"We observed complete protection against the mutant Huntington by RCAN1-1L," Ermak said, but he reiterated the need for further research with Huntington disease patients.
The results offer a new direction for further research, Davies added.
Other aging disorders also associated with the expansion of repeated CAG code include: DRPLA (Dentratorubropallidoluysian atrophy), SBMA (Spinobulbar muscular atrophy or Kennedy disease) and SCA1 (Spinocerebellar ataxia Type 1).
Research was supported by the CHDI Foundation, Inc., and the High Q Foundation, both committed to the rapid discovery and development of drugs that delay or slow Huntington disease.
Suzanne Wu | EurekAlert!
Further reports about: > Alzheimer > CAG > DNA > DNA possessing > DNA triplet CAG > DRPLA > Dentratorubropallidoluysian atrophy > Gerontology > Huntington disease > Kennedy disease > RCAN1 > RCAN1-1L > Spinobulbar muscular atrophy > Spinocerebellar ataxia Type 1 > USC > amino acid glutamine > gene therapy > mutant Huntington protein
The birth of a new protein
20.10.2017 | University of Arizona
Building New Moss Factories
20.10.2017 | Albert-Ludwigs-Universität Freiburg im Breisgau
University of Maryland researchers contribute to historic detection of gravitational waves and light created by event
On August 17, 2017, at 12:41:04 UTC, scientists made the first direct observation of a merger between two neutron stars--the dense, collapsed cores that remain...
Seven new papers describe the first-ever detection of light from a gravitational wave source. The event, caused by two neutron stars colliding and merging together, was dubbed GW170817 because it sent ripples through space-time that reached Earth on 2017 August 17. Around the world, hundreds of excited astronomers mobilized quickly and were able to observe the event using numerous telescopes, providing a wealth of new data.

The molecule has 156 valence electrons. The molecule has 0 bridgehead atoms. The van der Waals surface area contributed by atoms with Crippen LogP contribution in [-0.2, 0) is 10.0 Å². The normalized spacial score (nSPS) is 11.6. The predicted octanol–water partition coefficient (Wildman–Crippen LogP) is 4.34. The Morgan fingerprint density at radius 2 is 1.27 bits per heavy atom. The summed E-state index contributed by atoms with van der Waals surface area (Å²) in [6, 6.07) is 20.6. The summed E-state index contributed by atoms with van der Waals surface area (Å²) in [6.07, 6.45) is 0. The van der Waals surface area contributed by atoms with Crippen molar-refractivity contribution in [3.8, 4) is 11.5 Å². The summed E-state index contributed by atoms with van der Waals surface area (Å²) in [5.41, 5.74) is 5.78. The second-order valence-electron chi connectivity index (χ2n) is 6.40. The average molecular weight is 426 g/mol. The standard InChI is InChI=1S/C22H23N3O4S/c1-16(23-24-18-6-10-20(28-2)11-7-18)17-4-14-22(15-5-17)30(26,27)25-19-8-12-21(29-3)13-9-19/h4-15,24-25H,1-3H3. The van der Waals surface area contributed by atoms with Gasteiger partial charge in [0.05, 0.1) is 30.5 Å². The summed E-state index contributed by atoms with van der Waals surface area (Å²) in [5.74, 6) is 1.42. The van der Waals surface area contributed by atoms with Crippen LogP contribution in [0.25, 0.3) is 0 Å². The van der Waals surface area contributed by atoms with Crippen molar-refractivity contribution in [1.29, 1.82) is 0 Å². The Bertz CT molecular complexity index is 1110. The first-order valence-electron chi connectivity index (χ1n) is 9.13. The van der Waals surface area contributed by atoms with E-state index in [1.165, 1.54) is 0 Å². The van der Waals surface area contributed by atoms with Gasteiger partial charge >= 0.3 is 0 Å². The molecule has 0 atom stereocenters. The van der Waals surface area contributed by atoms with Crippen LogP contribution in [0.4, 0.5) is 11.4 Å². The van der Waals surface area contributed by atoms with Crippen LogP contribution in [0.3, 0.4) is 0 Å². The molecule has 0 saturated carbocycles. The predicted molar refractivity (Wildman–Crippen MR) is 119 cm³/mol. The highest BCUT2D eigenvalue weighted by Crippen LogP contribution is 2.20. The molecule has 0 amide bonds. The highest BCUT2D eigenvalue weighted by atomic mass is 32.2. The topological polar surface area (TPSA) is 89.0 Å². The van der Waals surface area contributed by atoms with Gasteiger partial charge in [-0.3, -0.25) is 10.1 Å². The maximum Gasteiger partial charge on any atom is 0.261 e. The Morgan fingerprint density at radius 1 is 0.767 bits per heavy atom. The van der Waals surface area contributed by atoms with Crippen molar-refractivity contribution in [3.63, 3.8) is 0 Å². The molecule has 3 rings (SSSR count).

Previous detections of gravitational waves have all involved the merger of two black holes, a feat that won the 2017 Nobel Prize in Physics earlier this month....
Material defects in end products can quickly result in failures in many areas of industry, and have a massive impact on the safe use of their products. This is why, in the field of quality assurance, intelligent, nondestructive sensor systems play a key role. They allow testing components and parts in a rapid and cost-efficient manner without destroying the actual product or changing its surface. Experts from the Fraunhofer IZFP in Saarbrücken will be presenting two exhibits at the Blechexpo in Stuttgart from 7–10 November 2017 that allow fast, reliable, and automated characterization of materials and detection of defects (Hall 5, Booth 5306).
When quality testing uses time-consuming destructive test methods, it can result in enormous costs due to damaging or destroying the products. And given that...
Using a new cooling technique MPQ scientists succeed at observing collisions in a dense beam of cold and slow dipolar molecules.
How do chemical reactions proceed at extremely low temperatures? The answer requires the investigation of molecular samples that are cold, dense, and slow at...
Scientists from the Max Planck Institute of Quantum Optics, using high precision laser spectroscopy of atomic hydrogen, confirm the surprisingly small value of the proton radius determined from muonic hydrogen.
It was one of the breakthroughs of the year 2010: Laser spectroscopy of muonic hydrogen resulted in a value for the proton charge radius that was significantly...
17.10.2017 | Event News
10.10.2017 | Event News
10.10.2017 | Event News
20.10.2017 | Information Technology
20.10.2017 | Materials Sciences
20.10.2017 | Interdisciplinary Research